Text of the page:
When troubles are strong, then a strong to strong person also breaks, but in the difficult times, the way to learn the way to live is to get rid of it. Due to global recession, the economy of countries around the world was shaken in 2009. During this time, the big business people also missed the job. Mumbai’s two boys working in London were also in the grip of this recession. His gardener condition had become so bad that he had been put in push car for a vada paw in compulsion. But he says that if you have a sense of skill and work, then it is not long to change the day. Something similar happened with those two guys. Both of these boys sell Vada Paw even today, but their annual turnover is Rs 4.39 crores.
The matter is seven years old. At that time many companies had shut down due to recession and the people working in it became unemployed overnight. Sujay Sohani, living in Mumbai, was then a food and beverage manager in a five star hole in London. During recession, he also got a job. They had neither any other job nor money. In such a situation, he said to his friend Subodh Joshi, saying that he has no money left till he has eaten a voda pav. In the conversation, the word ‘Vada Paw’ got into the minds of both of them and from here, they got the idea of selling Vada Paw in London.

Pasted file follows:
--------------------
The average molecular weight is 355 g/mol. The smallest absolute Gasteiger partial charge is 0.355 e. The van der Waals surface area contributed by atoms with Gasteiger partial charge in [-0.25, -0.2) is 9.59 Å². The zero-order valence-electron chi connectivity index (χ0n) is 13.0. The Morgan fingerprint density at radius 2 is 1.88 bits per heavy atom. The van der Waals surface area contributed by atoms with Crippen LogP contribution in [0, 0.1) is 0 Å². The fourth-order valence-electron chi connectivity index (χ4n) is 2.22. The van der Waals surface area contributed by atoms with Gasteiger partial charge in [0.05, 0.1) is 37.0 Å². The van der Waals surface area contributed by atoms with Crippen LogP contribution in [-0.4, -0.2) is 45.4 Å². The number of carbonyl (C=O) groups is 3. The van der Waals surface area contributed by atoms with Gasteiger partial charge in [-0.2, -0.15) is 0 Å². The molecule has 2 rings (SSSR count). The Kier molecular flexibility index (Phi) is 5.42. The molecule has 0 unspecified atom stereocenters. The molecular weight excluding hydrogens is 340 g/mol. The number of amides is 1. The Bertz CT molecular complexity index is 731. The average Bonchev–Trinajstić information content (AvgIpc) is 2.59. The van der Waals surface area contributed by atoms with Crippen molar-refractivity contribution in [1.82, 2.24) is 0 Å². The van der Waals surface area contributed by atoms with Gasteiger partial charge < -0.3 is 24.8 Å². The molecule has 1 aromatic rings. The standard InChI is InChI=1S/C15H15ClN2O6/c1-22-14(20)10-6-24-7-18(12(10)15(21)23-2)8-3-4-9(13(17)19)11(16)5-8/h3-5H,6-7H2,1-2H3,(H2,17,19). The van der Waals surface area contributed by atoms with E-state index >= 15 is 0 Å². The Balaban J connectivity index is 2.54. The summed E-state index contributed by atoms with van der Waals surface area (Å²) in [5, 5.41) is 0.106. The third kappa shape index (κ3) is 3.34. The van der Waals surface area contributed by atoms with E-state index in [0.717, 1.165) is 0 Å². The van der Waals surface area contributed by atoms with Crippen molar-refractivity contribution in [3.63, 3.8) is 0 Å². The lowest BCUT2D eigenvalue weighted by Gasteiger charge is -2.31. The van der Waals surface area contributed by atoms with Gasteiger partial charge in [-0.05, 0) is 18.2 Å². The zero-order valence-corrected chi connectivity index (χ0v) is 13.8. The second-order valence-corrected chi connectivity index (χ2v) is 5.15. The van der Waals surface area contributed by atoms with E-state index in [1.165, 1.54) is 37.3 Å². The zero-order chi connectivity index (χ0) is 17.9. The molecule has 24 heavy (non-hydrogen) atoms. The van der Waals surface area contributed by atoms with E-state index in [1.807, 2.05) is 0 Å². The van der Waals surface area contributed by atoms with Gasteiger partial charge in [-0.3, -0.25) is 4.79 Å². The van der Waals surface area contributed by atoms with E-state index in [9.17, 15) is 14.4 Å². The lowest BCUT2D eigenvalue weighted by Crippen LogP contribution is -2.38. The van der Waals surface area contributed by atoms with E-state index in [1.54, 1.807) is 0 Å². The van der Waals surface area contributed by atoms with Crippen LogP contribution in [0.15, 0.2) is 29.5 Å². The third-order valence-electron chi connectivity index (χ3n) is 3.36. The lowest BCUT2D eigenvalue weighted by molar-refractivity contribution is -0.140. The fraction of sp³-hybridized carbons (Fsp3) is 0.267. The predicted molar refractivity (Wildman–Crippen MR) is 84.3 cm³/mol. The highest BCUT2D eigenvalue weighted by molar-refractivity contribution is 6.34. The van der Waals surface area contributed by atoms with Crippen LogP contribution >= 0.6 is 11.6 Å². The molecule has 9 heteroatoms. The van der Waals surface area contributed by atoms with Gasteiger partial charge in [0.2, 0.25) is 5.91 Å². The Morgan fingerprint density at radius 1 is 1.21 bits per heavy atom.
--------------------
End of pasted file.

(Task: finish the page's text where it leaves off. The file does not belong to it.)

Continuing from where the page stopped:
According to Mid-Day’s report, finding a place to sell Vada Paw was not less than a challenge in a lower budget. After a lot of running, finally an ice cream café gave the place to sujay and subodh. Instead, he had to pay Rs 35 thousand per month as rent. Both 1 pounds i.e. for 80 rupees, Vada Paw and 1.50 pounds i.e. selling bucks for Rs. 150 But it was not enough to start the business. The profit was not getting equal. After this, he got another idea. They would go to people in London’s streets and ask them to do a free paw and dabely test. They used to promote Vada Paw as an Indian burger. What was then London’s people started liking the Vada Paw.
Sujay and Subodh’s business was growing and now they needed a bigger place than that little cafe. They opened a second stall nearby. After this a Punjabi restaurant offered them to do business together. Proposal was good, so both of them agreed. Now Shri Krishna Vada Paw Stall was transformed into a restaurant.
There are currently three-three branches of the restaurant of Sujay and Subodh, in which 35 people work. Apart from Vada Pav, now includes about 60 types of Indian street food in their menu. Their restaurant also takes orders for wedding parties.